Don't leave planning for your retirement until it's too late

Couples can guarantee a comfortable retirement if they plan their financial future early on in their working lives.
Couples can guarantee a comfortable retirement if they plan their financial future early on in their working lives.

I have become accustomed to an inbox full of emails. But this week a query came which covered most of the fundamentals a couple moving towards retirement need to understand.

He told me he was 53, earning $72,000 a year, and was contributing 5 per cent of after-tax dollars in superannuation on top of the employer contribution of 9.5 per cent. He confessed he had been a late starter to the world of financial literacy and so had just $50,000 in super. His wife was 44, earning $50,000 a year, with $90,000 in super. They had just bought their first home for $500,000 and owed $400,000 at a variable rate of 2.9 per cent. They had $10,000 in an offset account. Their goals were to pay off their house within 10 years, and retire at age 70. He sought my suggestions as to the best way to retire comfortably.

The good news here is that, despite his age, he hasn't left planning for retirement too late. There are still 17 years to go, and the family has the benefit of two incomes to boost their wealth-building process.

My first step was to run the figures through the Superannuation Contributions Calculator on my website at www.noelwhittaker.com.au.

If we use a yearly salary increase of 3 per cent, and rate of return of 8 per cent, we find out that in 17 years his balance should be $440,000 from the employer contributions alone. Using the same assumptions for his wife, her balance should be $510,000 in 17 years. The reason for her higher final figure, even with her lower salary, is the larger figure she is starting with. This shows the importance of starting early and getting a good superannuation balance going as soon as you can, so compound interest can work its magic.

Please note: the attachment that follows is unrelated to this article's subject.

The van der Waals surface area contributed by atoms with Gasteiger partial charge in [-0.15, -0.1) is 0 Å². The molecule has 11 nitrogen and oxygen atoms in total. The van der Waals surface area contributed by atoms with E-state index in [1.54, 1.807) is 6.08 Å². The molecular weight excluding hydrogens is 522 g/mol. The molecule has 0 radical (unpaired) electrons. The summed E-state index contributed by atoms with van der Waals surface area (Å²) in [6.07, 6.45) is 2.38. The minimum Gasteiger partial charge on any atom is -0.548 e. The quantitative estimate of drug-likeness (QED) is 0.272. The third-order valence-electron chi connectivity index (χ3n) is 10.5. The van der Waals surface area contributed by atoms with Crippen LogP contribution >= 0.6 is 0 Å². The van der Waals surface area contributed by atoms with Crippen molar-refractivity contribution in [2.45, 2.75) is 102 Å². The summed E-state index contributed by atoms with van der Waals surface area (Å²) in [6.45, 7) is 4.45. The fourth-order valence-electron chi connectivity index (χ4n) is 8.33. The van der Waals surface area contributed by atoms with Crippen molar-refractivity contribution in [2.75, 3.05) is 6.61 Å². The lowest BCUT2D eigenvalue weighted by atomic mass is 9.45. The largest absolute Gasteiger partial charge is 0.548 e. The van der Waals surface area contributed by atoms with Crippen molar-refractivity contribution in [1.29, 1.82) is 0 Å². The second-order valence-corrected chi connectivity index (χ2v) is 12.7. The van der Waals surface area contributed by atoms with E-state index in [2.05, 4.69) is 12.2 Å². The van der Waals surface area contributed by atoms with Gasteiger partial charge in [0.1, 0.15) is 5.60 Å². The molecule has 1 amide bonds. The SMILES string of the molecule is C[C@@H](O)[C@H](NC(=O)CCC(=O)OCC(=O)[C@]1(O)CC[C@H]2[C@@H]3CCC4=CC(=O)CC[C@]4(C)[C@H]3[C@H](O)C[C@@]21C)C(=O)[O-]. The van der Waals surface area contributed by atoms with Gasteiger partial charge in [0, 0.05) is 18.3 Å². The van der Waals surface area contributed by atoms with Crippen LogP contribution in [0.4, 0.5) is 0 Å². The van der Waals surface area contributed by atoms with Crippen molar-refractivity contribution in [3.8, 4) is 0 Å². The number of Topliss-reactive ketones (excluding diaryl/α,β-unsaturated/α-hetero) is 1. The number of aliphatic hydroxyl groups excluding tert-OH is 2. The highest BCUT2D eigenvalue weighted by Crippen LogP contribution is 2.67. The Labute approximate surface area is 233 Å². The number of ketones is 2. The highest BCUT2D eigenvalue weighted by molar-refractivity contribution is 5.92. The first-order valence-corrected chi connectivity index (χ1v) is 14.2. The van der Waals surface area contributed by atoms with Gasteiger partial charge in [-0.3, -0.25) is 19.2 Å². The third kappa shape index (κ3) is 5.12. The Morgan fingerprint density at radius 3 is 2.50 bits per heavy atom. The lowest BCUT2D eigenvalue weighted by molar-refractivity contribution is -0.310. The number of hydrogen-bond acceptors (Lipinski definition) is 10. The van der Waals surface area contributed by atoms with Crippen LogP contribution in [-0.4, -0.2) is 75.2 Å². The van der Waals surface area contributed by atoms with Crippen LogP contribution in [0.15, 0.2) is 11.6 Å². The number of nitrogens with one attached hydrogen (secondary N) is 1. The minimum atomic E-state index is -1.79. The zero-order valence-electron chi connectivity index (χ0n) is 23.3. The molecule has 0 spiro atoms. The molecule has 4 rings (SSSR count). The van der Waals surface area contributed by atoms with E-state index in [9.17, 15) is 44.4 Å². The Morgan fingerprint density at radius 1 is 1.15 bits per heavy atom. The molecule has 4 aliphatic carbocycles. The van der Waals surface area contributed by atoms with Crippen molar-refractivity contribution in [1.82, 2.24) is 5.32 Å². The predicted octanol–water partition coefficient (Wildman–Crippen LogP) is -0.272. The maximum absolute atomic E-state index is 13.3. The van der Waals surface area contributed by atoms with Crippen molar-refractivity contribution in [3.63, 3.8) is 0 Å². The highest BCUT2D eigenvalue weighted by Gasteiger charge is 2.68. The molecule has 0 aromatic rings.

I told him I wouldn't be rushing to get the house paid off in 10 years, because any money used for extra house repayments comes from after-tax dollars, and earns an effective rate of just 2.9 per cent - the mortgage rate. They would be far better off maximise their contributions to super. There are two reasons for this: first, their superannuation funds should give much better returns than 2.9 per cent per annum; and second, contributions up to a total of $25,000 a year each, including the employer contribution, can be made from pre-tax dollars.

They are both in the 34.5 per cent tax bracket when Medicare is taken into account, which means that it takes $7650 in pre-tax dollars to produce $5000 in after-tax dollars. So it's a choice of paying $5000 off the mortgage - a return of 2.9 per cent - or contributing $6500 (after 15 per cent entry tax) to super where it may earn an average of 8 per cent per annum.

So, by letting their home loan plod along, and putting extra personal deductible contributions of $6500 each into superannuation, their combined superannuation balances should increase by $440,000 in 17 years.

Let's fast forward 17 years: their total superannuation would be $1.4 million, which should more than adequately provide for their retirement. By giving themselves a 17-year time frame they have increased their superannuation from $140,000 to $1.4 million, while living well along the way. And they can now withdraw a tax-free amount from their super to pay off the last part of their home loan.

This is a great example of what can be achieved by anybody who makes the time to analyse their situation, set goals and take some action. Remember, the earlier you start the easier it will be. I appreciate that earning rates, interest rates and inflation may change over the years - if so, this couple will be well placed to handle them.

Noel Whittaker is the author of Making Money Made Simple and numerous other books on personal finance. noel@noelwhittaker.com.au

This story Don't leave planning for your retirement until it's too late first appeared on The Canberra Times.